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Hello and welcome to another video for the British Council’s LearnEnglish Teens website and their YouTube channel. I’m Molly, and in today’s video I wanted to give you seven tips for moving abroad. Moving abroad is a really, really exciting opportunity, but it can also be daunting and a bit overwhelming. I’m from the UK but I have now moved abroad twice to live in other countries. Last year I went to Spain, to Alcalá de Henares near Madrid, to study at the university there for four months. And more recently, a month ago I moved to Río Cuarto in Argentina, to work as an English language assistant for the British Council. Because of these two experiences, I feel like I know a bit about the process now of moving abroad, and I wanted to share some advice, some things that I have learned, with you guys.
My first tip is to be organised. I can’t stress enough how important organisation is! It’s so important to make a note of any deadlines you might have, so any applications or any documents you need to submit. Make sure you know when you need to do all these important things. You should also save all your important emails and other documents that you might have in folders on your computer, and remember to back these up. And my most important piece of advice is: do not leave things until the last minute. Make sure you know well in advance when you’re going to need to submit things, if you need to go to places, if anything needs signing or posting – make sure you are on top of your deadlines and do things as soon as you can to avoid stress in the long term.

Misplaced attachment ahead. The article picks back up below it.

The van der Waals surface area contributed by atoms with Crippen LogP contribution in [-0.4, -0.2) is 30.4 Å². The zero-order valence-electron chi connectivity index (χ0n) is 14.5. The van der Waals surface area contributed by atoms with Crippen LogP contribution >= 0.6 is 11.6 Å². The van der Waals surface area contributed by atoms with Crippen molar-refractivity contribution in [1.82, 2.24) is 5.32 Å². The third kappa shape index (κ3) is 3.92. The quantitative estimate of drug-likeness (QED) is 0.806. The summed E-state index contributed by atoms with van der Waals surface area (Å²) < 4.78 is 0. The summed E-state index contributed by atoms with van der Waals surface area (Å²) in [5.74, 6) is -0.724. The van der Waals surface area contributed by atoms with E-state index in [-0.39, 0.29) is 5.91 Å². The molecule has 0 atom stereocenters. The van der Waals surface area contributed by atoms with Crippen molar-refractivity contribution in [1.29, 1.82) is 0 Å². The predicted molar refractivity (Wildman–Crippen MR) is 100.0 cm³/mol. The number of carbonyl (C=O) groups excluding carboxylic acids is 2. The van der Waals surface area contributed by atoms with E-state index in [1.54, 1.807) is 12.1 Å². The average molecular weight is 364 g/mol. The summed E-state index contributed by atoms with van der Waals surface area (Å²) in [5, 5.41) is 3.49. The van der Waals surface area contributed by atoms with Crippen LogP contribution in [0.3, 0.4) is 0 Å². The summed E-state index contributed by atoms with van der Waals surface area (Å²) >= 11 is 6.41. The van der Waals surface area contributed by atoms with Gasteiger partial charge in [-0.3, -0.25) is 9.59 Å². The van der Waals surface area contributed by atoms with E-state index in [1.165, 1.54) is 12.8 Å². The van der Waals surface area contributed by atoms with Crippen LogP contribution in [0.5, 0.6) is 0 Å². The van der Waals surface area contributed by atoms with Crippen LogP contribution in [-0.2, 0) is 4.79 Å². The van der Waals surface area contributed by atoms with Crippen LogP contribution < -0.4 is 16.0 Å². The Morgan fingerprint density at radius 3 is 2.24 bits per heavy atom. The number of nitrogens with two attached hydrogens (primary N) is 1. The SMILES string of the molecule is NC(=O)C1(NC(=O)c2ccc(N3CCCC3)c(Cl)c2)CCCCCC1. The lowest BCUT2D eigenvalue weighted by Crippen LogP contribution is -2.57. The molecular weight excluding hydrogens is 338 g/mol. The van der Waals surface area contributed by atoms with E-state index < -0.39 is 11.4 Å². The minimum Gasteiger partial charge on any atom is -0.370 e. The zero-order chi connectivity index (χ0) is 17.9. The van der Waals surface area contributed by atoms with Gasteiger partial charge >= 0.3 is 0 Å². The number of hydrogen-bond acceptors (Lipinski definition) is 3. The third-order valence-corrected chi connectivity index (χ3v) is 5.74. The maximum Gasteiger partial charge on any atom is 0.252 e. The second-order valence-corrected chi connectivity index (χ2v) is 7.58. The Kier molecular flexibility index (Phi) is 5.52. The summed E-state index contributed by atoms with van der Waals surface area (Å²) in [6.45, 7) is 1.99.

My second tip is to be proactive. If at any point in the process of organising yourself to move abroad you have a question or you’re unsure about something, you need to find the relevant person and email them or, even better, give them a call. Under the umbrella of being proactive, I also think it’s really important to try and reach out and utilise your networks. You should ask around and try and get in contact with people who have been through your experience. And, linked to that, if you can find any contacts in the country that you’re going to, then that can be extremely helpful. If you can find somebody who can meet you at the airport, for example, or show you around your new city, or maybe even help you find accommodation, any of these things can really, really help you when you’re moving to somewhere that you don’t really have any familiarity with.
My third tip is to be patient. Although, as I’ve said, it’s a really good idea to be organised and be proactive, sometimes administration and paperwork can just take time and there’s nothing you can really do about it.
So, those are my first three pieces of advice: to be organised, to be proactive and to be patient. So those things are maybe more general. Now I want to talk about four more-specific areas that you’re going to have to negotiate if you move abroad. And the first of these is entry requirements. It’s really important to make sure that your passport, or whatever document that you’re going to be travelling with, is valid and up to date. Depending on where you’re going, you may need to apply for a visa. Important things to bear in mind with visas is that there is sometimes a cost, and I think most of the time you will need to travel to the embassy. So, I had to get a visa to come here to Argentina, and for that I had to go into London, and often times you’ll have to go more than once to hand in your passport and your application and then to collect it later.